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J Am Coll Surg. 2015 Aug;221(2):291-9. doi: 10.1016/j.jamcollsurg.2015.04.024. Epub 2015 May 5.

Number of Lymph Nodes Removed and Survival after Gastric Cancer Resection: An Analysis from the US Gastric Cancer Collaborative.

Author information

1
Department of Surgery, Stanford Cancer Institute, Stanford University, Stanford, CA.
2
Department of Statistics, Stanford University, Stanford, CA.
3
Department of Surgery, Emory University, Winship Cancer Institute, Atlanta, GA.
4
Department of Surgery, Barnes Jewish Hospital and the Alvin J Siteman Cancer Center, Washington University, St. Louis, MO.
5
Department of Surgery, The Johns Hopkins University, Baltimore, MD.
6
Department of Surgery, Wake Forest University, Winston-Salem, NC.
7
Department of Surgery, The Ohio State University, Columbus, OH.
8
Department of Surgery, University of Wisconsin, Madison, WI.
9
Department of Surgery, Stanford Cancer Institute, Stanford University, Stanford, CA. Electronic address: gpoultsides@stanford.edu.

Abstract

BACKGROUND:

Examination of at least 16 lymph nodes (LNs) has been traditionally recommended during gastric adenocarcinoma resection to optimize staging, but the impact of this strategy on survival is uncertain. Because recent randomized trials have demonstrated a therapeutic benefit from extended lymphadenectomy, we sought to investigate the impact of the number of LNs removed on prognosis after gastric adenocarcinoma resection.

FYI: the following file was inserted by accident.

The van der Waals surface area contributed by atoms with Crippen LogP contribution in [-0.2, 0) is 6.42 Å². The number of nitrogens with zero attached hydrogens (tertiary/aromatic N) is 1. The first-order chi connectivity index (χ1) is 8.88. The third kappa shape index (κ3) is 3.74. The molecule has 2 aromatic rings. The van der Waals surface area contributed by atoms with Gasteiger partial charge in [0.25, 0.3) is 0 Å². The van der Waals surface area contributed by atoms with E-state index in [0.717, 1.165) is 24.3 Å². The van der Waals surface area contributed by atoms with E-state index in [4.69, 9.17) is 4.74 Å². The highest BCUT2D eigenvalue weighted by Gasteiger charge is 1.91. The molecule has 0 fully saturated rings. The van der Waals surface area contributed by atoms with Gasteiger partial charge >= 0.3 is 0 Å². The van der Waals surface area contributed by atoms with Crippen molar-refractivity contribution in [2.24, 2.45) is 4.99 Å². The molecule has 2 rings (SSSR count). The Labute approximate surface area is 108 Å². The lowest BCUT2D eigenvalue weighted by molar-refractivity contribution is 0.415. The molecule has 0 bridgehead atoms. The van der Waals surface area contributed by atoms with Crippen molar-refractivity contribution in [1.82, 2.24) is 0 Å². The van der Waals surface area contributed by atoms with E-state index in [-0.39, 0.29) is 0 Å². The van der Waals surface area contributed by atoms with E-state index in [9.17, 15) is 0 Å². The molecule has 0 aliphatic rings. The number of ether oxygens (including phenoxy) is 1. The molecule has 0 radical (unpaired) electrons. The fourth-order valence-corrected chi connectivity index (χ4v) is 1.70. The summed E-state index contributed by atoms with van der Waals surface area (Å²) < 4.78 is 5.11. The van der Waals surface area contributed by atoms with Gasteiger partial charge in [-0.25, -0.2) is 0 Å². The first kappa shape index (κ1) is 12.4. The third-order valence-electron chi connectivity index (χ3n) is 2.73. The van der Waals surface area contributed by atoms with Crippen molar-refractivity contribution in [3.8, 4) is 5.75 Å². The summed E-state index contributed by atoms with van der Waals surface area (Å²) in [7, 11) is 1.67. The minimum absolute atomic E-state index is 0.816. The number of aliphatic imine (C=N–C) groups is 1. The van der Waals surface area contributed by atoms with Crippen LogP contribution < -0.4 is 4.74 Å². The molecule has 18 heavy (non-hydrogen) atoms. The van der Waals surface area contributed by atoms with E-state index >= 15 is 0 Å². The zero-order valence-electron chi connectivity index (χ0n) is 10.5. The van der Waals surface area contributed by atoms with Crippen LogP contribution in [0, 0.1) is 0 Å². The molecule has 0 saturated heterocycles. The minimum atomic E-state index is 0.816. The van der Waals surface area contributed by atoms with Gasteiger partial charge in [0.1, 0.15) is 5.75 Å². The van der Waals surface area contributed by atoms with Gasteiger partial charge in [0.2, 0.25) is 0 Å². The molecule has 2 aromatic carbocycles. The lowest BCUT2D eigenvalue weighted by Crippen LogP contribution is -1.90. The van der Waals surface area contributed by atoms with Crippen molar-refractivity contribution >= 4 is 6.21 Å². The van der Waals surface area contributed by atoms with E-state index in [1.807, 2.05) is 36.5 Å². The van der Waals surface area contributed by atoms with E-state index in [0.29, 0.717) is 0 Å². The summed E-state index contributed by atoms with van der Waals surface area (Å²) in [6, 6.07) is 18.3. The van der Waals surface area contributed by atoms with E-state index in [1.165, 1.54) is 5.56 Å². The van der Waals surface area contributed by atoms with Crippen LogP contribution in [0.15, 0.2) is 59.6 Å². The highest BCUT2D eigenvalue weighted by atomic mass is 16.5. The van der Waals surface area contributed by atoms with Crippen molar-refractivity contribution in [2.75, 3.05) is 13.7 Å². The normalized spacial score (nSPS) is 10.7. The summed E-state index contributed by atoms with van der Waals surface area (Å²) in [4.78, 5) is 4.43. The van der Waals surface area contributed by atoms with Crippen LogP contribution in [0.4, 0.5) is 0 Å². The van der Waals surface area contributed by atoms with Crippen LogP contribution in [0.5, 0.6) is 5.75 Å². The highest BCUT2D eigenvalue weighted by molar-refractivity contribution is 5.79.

STUDY DESIGN:

We analyzed patients who underwent gastrectomy for gastric adenocarcinoma from 2000 to 2012, at 7 US academic institutions. Patients with M1 disease or R2 resections were excluded. Disease-specific survival (DSS) was calculated using the Kaplan-Meier method and compared using log-rank and Cox regression analyses.

RESULTS:

Of 742 patients, 257 (35%) had 7 to 15 LNs removed and 485 (65%) had ≥16 LNs removed. Disease-specific survival was not significantly longer after removal of ≥16 vs 7 to 15 LNs (10-year survival, 55% vs 47%, respectively; p = 0.53) for the entire cohort, but was significantly improved in the subset of patients with stage IA to IIIA (10-year survival, 74% vs 57%, respectively; p = 0.018) or N0-2 disease (72% vs 55%, respectively; p = 0.023). Similarly, for patients who were classified to more likely be "true N0-2," based on frequentist analysis incorporating both the number of positive and of total LNs removed, the hazard ratio for disease-related death (adjusted for T stage, R status, grade, receipt of neoadjuvant and adjuvant therapy, and institution) significantly decreased as the number of LNs removed increased.

CONCLUSIONS:

The number of LNs removed during gastrectomy for adenocarcinoma appears itself to have prognostic implications for long-term survival.

PMID:
26206635
PMCID:
PMC4654942
DOI:
10.1016/j.jamcollsurg.2015.04.024
[Indexed for MEDLINE]
Free PMC Article

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